Not everyone is willing to clear out the false gods of their imagination in order to accept the reality of who the gods actually are, and the gods know that. The gods also know that if they manifest, there will be winners and losers. 

The less religious you are, the less you have invested in who the gods turn out to be, and the less seriously religious people will take what you say about their deities. Therefore, if you are an irreligious bastard, counter-intuitively, you are much more likely to see the gods.

Fear of Psi or Attachment To Social Reality?

One theory I have heard Ceremonial Magicians express is the idea that, when we see a manifestation, we freak out. The fear, they posit, is the obstacle to manifestation.

Yet children who fear the monsters under their beds will often manifest them accidentally. The fear is no obstacle. You don’t even know. I worked in early childhood for years before moving on to teaching grade school. I saw preschoolers manifest some terrifying shit. The worst of these was an invisible spider creature that actually hit a kid in the chest so hard that it lifted him off his feet a few inches as it knocked him back. Normally, the presence of an adult will interrupt such manifestations, but I’m apparently not an adult for those purposes.

Just as religious people have an attachment to the gods of their imagination, we all have an attachment to the physical reality of our imagination, and we find it extremely distressing when those notions are challenged.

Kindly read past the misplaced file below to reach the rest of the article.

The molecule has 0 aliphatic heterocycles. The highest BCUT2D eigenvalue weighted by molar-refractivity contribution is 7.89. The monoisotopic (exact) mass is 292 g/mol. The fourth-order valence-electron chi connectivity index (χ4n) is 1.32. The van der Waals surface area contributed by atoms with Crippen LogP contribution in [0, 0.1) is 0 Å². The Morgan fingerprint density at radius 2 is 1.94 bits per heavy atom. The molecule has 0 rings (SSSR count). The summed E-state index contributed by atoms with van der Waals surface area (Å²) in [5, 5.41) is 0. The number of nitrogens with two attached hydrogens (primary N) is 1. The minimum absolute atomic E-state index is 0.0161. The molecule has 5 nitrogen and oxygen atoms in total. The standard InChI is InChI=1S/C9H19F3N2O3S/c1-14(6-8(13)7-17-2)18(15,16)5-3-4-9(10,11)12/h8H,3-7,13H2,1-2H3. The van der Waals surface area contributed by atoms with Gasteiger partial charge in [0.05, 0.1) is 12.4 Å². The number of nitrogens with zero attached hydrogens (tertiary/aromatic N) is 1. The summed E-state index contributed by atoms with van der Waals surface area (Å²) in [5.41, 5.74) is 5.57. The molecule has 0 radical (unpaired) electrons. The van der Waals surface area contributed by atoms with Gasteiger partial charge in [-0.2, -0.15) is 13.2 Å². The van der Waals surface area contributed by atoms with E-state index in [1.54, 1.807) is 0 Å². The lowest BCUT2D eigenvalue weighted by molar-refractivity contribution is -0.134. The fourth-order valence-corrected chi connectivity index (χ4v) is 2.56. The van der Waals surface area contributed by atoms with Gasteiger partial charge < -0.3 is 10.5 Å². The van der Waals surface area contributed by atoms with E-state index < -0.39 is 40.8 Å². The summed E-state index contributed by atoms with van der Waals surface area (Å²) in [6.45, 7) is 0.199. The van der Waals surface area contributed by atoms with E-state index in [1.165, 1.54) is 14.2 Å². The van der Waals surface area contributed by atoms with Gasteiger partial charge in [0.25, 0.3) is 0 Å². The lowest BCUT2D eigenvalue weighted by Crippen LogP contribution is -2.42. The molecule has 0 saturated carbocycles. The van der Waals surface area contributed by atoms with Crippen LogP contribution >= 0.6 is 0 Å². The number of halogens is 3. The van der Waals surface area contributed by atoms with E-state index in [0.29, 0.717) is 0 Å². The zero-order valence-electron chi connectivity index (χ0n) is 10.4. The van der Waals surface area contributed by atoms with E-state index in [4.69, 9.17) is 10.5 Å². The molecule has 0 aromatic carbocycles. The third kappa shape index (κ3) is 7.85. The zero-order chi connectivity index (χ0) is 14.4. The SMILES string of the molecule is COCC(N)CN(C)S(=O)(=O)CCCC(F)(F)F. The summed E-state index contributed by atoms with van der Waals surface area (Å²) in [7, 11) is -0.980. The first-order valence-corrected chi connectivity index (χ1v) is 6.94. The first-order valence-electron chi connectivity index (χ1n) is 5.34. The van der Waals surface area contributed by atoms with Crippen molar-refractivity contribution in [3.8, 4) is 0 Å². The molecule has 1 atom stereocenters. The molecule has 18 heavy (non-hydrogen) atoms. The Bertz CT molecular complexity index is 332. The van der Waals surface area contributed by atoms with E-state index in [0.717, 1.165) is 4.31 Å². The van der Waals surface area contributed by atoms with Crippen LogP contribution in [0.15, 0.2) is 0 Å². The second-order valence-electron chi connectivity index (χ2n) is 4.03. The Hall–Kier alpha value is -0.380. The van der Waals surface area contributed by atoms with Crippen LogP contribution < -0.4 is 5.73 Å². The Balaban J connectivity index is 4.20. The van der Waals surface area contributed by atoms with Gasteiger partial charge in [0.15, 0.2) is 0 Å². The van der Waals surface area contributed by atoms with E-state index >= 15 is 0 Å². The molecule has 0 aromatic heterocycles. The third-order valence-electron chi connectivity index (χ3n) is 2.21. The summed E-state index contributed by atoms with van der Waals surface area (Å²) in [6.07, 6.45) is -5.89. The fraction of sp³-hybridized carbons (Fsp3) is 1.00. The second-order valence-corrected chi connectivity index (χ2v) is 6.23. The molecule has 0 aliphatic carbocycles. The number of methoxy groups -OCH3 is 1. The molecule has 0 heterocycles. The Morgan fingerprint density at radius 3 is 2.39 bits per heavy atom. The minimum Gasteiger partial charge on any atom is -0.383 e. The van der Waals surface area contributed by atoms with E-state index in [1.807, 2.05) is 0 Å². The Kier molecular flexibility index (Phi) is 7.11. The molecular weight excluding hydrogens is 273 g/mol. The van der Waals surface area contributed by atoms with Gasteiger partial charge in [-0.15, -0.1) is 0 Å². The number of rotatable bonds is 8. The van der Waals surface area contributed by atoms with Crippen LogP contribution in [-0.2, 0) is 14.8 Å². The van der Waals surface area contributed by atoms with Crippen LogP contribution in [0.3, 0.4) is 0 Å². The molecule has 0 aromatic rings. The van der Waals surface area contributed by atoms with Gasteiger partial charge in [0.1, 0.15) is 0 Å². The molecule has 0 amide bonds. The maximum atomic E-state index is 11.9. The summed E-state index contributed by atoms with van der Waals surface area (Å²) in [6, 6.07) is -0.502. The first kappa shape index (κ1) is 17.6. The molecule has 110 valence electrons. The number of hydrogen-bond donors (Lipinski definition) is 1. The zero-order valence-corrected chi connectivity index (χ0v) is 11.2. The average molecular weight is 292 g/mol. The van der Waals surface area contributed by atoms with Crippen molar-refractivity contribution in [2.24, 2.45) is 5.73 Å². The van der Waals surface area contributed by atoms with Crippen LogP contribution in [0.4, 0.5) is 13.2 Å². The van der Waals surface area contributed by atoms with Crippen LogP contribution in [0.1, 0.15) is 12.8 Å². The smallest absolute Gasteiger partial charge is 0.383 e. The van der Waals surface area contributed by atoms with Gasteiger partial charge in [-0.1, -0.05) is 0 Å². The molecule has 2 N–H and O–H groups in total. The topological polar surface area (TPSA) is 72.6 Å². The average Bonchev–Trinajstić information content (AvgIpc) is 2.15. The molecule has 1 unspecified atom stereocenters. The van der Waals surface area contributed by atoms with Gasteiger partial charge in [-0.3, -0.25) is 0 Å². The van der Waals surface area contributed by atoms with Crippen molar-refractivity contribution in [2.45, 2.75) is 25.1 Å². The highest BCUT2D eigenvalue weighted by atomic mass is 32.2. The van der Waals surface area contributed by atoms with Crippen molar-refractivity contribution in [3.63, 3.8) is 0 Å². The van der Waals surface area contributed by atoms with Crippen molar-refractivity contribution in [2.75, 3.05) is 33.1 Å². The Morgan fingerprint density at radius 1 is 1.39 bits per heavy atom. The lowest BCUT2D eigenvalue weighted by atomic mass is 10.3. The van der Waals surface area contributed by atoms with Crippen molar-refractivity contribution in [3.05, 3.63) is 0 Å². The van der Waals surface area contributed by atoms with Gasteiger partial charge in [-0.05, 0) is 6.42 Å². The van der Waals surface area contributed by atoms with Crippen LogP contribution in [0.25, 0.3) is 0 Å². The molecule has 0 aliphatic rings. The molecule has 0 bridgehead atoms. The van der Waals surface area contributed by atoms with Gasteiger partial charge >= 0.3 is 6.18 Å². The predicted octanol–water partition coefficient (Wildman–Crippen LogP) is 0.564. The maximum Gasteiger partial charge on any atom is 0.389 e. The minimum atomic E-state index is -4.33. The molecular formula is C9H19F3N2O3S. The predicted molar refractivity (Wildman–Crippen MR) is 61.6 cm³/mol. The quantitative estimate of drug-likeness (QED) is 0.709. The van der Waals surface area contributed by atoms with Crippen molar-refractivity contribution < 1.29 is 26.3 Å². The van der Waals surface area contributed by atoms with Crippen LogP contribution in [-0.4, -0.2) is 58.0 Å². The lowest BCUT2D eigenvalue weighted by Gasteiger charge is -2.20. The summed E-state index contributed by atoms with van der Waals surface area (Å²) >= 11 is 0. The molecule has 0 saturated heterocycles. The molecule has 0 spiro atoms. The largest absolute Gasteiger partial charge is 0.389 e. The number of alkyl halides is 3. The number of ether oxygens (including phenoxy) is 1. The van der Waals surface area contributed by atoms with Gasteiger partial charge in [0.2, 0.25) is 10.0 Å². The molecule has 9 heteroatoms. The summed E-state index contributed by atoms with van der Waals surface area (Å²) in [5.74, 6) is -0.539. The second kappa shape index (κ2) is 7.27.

Whether religious, social, or natural, our ideas about the world are socially constructed. A very relevant quote from this article

People are embraced or condemned according to their beliefs, so one function of the mind may be to hold beliefs that bring the belief-holder the greatest number of allies, protectors, or disciples, rather than beliefs that are most likely to be true

If embracing observation rather than expectation is what is required for manifestation, we must overcome our fear of ostracism, then, to succeed. Moreover, we must approach all of reality itself with a beginner mind, and have the courage to accept that reality doesn’t work the way we thought it did if we wish to continue experiencing the manifestations as at first.

Very young children have not yet learned what the socially accepted reality is and so it cannot pose an obstacle or provide protection for them yet.

The Take Home Message

If you want magic to be real, there are a lot of sacrifices you must make. The first of these is your faith. The second is your piety. The deeper your investment in a deity being a certain way, the less likely they are to ever be able to reach you.

You must also sacrifice your sense of competence with respect to physical reality. You can’t think you know how everything works and also learn new things.

In the words of Leo Tolstoy: “The most difficult subjects can be explained to the most slow-witted man if he has not formed any idea of them already; but the simplest thing cannot be made clear to the most intelligent man if he is firmly persuaded that he knows already, without a shadow of doubt, what is laid before him.”

Spiritually, it is important to cultivate and defend the beginner mindset. This requires courage and an incredible amount of chutzpah.

It is only from this vantage that what tech we use matters.